Wednesday, May 19, 2010

Papillon? No, That Was About a Prison Break

I was expecting a dinner guest this evening, which meant that I had to put a bit more than the usual effort into my offerings. “Welcome to my home. Would you like some Pasta-Roni?” would more than likely ensure that the dinner guest did not return. That wasn’t the desired outcome, so I worked up another option. In all honesty, I had an idea in my head in the event of an unexpected visitor. All I had to do was make it. Some of the items in my pantry had been beckoning me—“Make something delicious out of me. I don’t like collecting dust.” Of course, I had been offering excuses to them about why they needed to be patient. They were special and would be eaten when the unattractive items were gone. But a dinner guest deserves something better. Something that looks like I slaved over the meal for hours on end, gently coaxing out flavors and perfecting the presentation. This was a job for Mediterranean Chicken en Papillote!

I love the idea of cooking en papillote, which is French for "in a packet". A big, golden, delicious-smelling packet is brought to the table, with each diner tearing it open to see what magnificence awaits inside. Cooking en papillote is usually done with parchment paper, although aluminum foil is a very common substitute. I have an industrial-sized box of parchment paper, so I use that whenever possible. The beauty of cooking anything in a packet is that clean-up is so easy. All you really need is a baking sheet to hold the packets. Everything cooks in the paper, and you just throw that away at the end of the meal. Food cooked en papillote is also healthier. Enough oil is needed to prevent your protein from sticking to the paper, but the selected foods just steam inside their packet. Very low-fat! The downside to cooking anything in a packet is that you don’t have the ability to check for doneness. It really is a test of faith. If you undershoot it, you have to wrap everything back up and continue cooking. The other possibility is overcooked food. This may not be a problem if you’re cooking only vegetables, but no one wants to end up with dry and rubbery chicken or fish.

My guest was a no-show, but I decided to proceed with the meal. I had been planning dinner in my head for the last 24 hours, and I wasn’t going to miss out simply because I’d be dining alone. I would like to take a moment to congratulate myself on this being a true escapade. Everything was already in my fridge, freezer, or pantry; I didn’t buy a single ingredient for use specifically in this dish. Since this is another pantry meal, I can’t give measurements. Everything is just a guideline for making your own. I eyeballed it to give me a good meat/veg ratio, but you may want to omit or double some of the items. Other herbs, seasonings, flavoring liquids may also be added. Knock yourself out! I wanted to include oregano, but I discovered that I didn’t have any. I guess Herbes de Provence would be an acceptable substitute. That didn’t come to me until after I had scarfed down the chicken, and that was just a hair too late. I know you’re thinking that I should just get on with the ingredient list, instead of rambling on and making you wait. If you’ve never made the parchment packet, you can find step-by-step directions here.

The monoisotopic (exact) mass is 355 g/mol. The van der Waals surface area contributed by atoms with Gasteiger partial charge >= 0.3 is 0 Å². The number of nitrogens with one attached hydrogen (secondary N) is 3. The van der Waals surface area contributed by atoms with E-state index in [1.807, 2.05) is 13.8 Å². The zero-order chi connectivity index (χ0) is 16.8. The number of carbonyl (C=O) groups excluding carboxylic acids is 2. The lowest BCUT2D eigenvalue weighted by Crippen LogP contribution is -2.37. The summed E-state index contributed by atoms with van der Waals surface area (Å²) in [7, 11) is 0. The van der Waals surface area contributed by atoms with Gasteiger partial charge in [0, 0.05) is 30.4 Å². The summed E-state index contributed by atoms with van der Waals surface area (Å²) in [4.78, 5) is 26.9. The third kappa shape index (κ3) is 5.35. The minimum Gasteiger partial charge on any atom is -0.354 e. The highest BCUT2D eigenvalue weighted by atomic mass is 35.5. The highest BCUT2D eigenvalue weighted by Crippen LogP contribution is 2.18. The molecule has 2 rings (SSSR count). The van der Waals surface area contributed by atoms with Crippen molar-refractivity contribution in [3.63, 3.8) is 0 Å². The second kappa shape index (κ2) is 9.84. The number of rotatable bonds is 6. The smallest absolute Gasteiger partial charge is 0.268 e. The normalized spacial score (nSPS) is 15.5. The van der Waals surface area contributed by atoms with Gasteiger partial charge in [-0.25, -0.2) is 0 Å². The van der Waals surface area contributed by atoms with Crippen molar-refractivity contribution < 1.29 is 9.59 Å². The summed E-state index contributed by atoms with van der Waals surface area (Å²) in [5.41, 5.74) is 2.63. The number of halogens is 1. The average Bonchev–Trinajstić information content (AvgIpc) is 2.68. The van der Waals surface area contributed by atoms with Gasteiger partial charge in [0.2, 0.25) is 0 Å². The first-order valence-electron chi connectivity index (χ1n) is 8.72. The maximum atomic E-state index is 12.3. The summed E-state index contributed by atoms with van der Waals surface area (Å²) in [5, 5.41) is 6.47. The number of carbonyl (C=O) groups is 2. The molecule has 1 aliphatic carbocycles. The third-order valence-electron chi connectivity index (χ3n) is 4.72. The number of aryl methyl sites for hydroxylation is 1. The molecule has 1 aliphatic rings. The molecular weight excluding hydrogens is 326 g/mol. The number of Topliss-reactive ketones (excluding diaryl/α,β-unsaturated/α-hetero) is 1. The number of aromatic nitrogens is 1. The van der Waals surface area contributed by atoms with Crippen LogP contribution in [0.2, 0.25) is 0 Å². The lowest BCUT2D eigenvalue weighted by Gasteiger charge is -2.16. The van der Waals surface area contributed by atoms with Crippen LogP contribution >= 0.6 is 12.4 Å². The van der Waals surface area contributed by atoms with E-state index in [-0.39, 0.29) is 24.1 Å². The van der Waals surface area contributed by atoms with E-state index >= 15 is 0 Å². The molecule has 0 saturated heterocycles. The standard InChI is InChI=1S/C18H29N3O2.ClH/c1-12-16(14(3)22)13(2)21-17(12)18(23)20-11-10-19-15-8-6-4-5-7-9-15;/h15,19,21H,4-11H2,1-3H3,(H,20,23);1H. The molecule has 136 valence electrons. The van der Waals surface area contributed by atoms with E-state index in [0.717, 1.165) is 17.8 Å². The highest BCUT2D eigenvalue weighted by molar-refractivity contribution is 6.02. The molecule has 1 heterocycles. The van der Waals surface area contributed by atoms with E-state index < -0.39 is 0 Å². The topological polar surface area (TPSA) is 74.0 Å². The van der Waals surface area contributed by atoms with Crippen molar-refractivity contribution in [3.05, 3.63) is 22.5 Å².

Mediterranean Chicken en Papillote

1 4-6oz boneless, skinless chicken breast half
Marinated artichoke hearts, drained
Roasted red pepper, from a can or jar, drained
Diced tomato (mine was from a can)
Olive tapenade (I used Deb’s tapenade)
Salt and pepper to taste, plus any dried or fresh herbs that you desire
Oil, for the parchment paper

Preheat the oven to 450° F. Using the parchment paper heart or prepared foil, oil just enough so that the food won’t stick. Near the crease, place the artichoke hearts, red pepper and tomato on the parchment. Top with the chicken. Season with salt and pepper, then dollop olive tapenade on top. Fold in the edges of the parchment to completely seal the packet. Fold the end piece of the parchment under the packet. Place the packet on a baking sheet, and bake for 18-20 minutes, until the parchment is puffed up and brown. If you are cooking fish, it only takes 5-8 minutes in a 425° oven. Easy peasy.

I still have chicken and fish in the freezer, so I have the feeling that I will be seeing this dish or a similar one again in the coming weeks. You probably figured this out already, but cooking en papillote really is great for entertaining. All the prep work can be done in advance. Just pop the packets, already on the baking sheet, into the refrigerator, then bake when your guests arrive. They will marvel at your skill and genius as you bring the packets to the table, the smell wafting from them, taunting them with the mysteries that lie within. You don’t have to tell them that it was the easiest thing you’ve ever made. Just revel in the glory.

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